Volvo says load-shedding woes could be a thing of the past for South Africans in future – if they drive a Volvo.
The company says that certain Volvo models will now feature bi-directional charging – meaning they can be used to power a home, as well as electric devices. The first such Volvo – the fully electric EX90 – will be revealed on November 9.
According to Greg Maruszewski, Managing Director of Volvo Cars South Africa, bi-directional charging is especially significant to South Africans tired of load shedding.
“This South African challenge means that our customers will be especially receptive to a feature such as this,” he says.
With bi-directional charging, electric cars can have the potential to contribute to an easing of this strain while plugged in – and, together with many other electric cars, they can form a virtual powerplant.
“Paired with smart-charging capabilities coming to the Volvo Cars smartphone app, the Volvo EX90 will allow motorists to charge their cars when demand from the grid is low and save that stored energy to be used later. ‘Later’ could obviously mean when load shedding kicks in,” explains Maruszewski.
Practically, during load shedding, the Volvo EX90 could power many appliances in a home – from power tools to a music system.
Initially becoming available in selected markets, bi-directional charging has the potential to make energy utilisation cheaper, more efficient and sustainable.
“With the Volvo EX90 you can power your life,” says Head of Electrification Ecosystem, Olivier Loedel. “You could use its battery in many ways, from topping up your electric bike when you’re out and about, to hooking up an outdoor cooking appliance for your weekend camping trip. It could even power your house during the expensive peak hours of the day.”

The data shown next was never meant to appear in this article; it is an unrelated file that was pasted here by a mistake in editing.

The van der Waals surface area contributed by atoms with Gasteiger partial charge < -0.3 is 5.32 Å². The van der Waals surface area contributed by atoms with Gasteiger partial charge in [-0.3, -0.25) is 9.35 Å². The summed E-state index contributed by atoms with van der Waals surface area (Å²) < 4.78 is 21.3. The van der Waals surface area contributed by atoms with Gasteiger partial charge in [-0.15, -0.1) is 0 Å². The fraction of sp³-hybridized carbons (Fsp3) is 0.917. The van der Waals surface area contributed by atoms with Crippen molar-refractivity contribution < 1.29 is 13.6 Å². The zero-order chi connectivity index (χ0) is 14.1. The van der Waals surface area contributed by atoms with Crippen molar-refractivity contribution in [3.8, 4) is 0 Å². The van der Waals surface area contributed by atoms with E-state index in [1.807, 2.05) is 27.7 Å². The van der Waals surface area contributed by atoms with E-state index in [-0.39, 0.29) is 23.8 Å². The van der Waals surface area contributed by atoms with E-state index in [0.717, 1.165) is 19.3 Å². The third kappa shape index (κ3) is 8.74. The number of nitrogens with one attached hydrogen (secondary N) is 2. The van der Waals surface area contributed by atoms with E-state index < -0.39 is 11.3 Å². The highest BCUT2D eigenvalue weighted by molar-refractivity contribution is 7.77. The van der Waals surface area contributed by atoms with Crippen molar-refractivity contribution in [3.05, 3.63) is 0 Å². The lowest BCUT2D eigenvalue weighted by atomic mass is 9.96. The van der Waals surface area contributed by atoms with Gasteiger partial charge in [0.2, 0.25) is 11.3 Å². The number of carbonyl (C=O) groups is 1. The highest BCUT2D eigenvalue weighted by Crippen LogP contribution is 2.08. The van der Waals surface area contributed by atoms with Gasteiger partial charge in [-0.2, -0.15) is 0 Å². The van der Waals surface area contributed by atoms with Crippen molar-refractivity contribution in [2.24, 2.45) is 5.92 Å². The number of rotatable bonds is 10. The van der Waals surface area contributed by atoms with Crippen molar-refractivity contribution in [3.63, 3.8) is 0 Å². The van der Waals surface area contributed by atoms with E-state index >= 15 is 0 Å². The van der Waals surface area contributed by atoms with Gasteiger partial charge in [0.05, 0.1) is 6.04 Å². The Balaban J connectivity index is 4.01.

Along with being able to charge appliances and other devices, your car will ultimately have the capability to lend a helping hand and give some of its charge to other compatible Volvos.
Where available, the entire charging process will be automatic and managed entirely by the smart charging functionality in the Volvo Cars app. The underlying algorithm also makes sure that you charge and discharge the battery in a limited way, reducing the risk of avoidable battery degradation.
Depending on rules specific to each energy market, bi-directional charging could also allow customers to support the grid in different ways. This could include taking in more energy during times when there is a surplus of renewable energy, or selling energy back during peak usage hours when there is more demand.
Mercedes-Benz recently announced from its Stuttgart headquarters that it will delay its electrification goal by five years and assured investors it would keep sprucing up its combustion engine models.
When talking about new energy powered vehicles, there is more than just the typical battery electric vehicles. There is also the hydrogen fuel cell as an alternative, and one manufacturer betting big on this, is Toyota.
With the first units of the fully electric Volvo EX30 having touched down in South Africa, Volvo Car SA says pricing will start at R775 900.